2.4.1. Evaluation of Chromatic Parameters

The chromatic were measured using a Datacolor instrument (Datacolor, Inc., Lucerne, Switzerland). The chromatic parameters were expressed in the CIE L*a*b* system of colors, where L* parameter refers to the luminosity of the samples, and parameters a* and b* describe the color of the samples. L* has values in the range 0–100, where 0 is for black and 100 is for white. Parameters a* and b* have values between −100 and +100 and, in an xOy axis system (where a* represents the Ox axis and b* the Oy axis), they indicate the color as follows: if a* and b* are positive, the color of the sample will be in the range of red-orange-yellow. If a* is negative and b* is positive, the color of the sample will be in the yellow-greenish-green range. If a* and b* are negative, the color of the sample will be in the range green-turquoise-blue. If a* positive and b* negative, the color of the sample will be in the range of blue-purple-red. Having all the parameters for a control sample (untreated textile fabric) and for the treated samples, a total color changed (ΔE*) can be calculated, according to the formula: ΔE* = [(ΔL*)2 + (Δa*)2 + (Δb*)2]1/2 [43]. It is important to know the chromatic effect of the treatment used in the conservation-restoration of he-ritage objects, as it is necessary that it does not change the color of the artifacts or, in the case of restoration, slightly intensifies the color tones, for objects that have faded over time [44].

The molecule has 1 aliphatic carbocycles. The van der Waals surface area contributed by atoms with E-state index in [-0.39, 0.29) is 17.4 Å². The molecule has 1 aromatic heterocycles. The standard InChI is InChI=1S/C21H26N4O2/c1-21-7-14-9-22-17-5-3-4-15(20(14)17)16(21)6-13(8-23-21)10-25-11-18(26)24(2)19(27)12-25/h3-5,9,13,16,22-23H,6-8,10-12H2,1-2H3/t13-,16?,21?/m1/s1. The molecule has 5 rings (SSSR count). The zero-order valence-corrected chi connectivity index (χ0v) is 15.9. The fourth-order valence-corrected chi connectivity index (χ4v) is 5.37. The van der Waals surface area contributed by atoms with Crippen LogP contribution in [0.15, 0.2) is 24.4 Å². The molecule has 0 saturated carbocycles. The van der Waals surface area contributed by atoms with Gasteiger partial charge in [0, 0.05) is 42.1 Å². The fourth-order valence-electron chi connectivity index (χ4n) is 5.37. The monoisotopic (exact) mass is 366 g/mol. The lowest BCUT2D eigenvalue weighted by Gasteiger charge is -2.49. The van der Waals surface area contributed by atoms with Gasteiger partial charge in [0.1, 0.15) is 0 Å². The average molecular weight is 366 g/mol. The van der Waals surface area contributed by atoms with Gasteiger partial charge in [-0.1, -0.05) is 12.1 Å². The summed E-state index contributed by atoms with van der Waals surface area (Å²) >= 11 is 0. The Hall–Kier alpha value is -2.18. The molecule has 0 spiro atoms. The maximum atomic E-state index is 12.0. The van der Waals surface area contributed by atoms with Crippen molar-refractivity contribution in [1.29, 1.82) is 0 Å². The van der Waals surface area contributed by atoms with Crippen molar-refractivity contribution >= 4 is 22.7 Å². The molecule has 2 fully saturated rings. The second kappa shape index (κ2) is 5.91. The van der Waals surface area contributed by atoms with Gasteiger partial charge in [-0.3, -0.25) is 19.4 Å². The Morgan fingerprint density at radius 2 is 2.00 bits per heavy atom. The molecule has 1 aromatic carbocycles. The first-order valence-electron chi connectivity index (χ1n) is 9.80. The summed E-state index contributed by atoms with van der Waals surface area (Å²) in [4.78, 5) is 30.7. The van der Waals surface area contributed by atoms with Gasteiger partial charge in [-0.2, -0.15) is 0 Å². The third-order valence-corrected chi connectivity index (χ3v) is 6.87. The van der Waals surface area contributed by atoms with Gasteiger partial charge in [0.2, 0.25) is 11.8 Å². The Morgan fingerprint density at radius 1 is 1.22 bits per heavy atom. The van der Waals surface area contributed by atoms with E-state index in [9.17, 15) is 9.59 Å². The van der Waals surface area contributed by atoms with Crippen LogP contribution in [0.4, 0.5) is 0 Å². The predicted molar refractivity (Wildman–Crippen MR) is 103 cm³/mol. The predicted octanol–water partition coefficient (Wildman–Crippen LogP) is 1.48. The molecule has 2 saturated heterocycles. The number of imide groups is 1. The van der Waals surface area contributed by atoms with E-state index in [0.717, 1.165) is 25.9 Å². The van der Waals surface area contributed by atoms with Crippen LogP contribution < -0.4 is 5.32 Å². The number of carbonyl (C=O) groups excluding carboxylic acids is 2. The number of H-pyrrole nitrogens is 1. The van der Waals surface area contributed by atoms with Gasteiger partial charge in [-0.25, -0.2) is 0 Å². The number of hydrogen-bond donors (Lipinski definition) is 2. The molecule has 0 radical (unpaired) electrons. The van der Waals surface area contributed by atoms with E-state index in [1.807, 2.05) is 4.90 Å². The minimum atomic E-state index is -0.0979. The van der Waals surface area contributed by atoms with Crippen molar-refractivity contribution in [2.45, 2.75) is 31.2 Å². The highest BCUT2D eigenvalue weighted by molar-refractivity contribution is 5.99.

2.4.2. Antimicrobial Activity of Textile Samples

The antimicrobial assays were performed in terms of antibacterial activity (against Escherichia coli, Staphylococcus aureus, and Bacillus subtilis strains) and antifungal activity (against Penicillium hirsutum).
In order to determine the antibacterial activity, the samples were tested using the ISO 20743: 2013 standard, which involves quantitative testing methods to determine the antimicrobial activity of the finished antimicrobial samples [45]. The absorption method was used, which involved direct inoculation of the test bacteriological inoculum directly onto the treated samples. The results were expressed as an average percentage. Counts on the plate were performed at 24 h of incubation, in order to determine the colony-forming units (CFUs).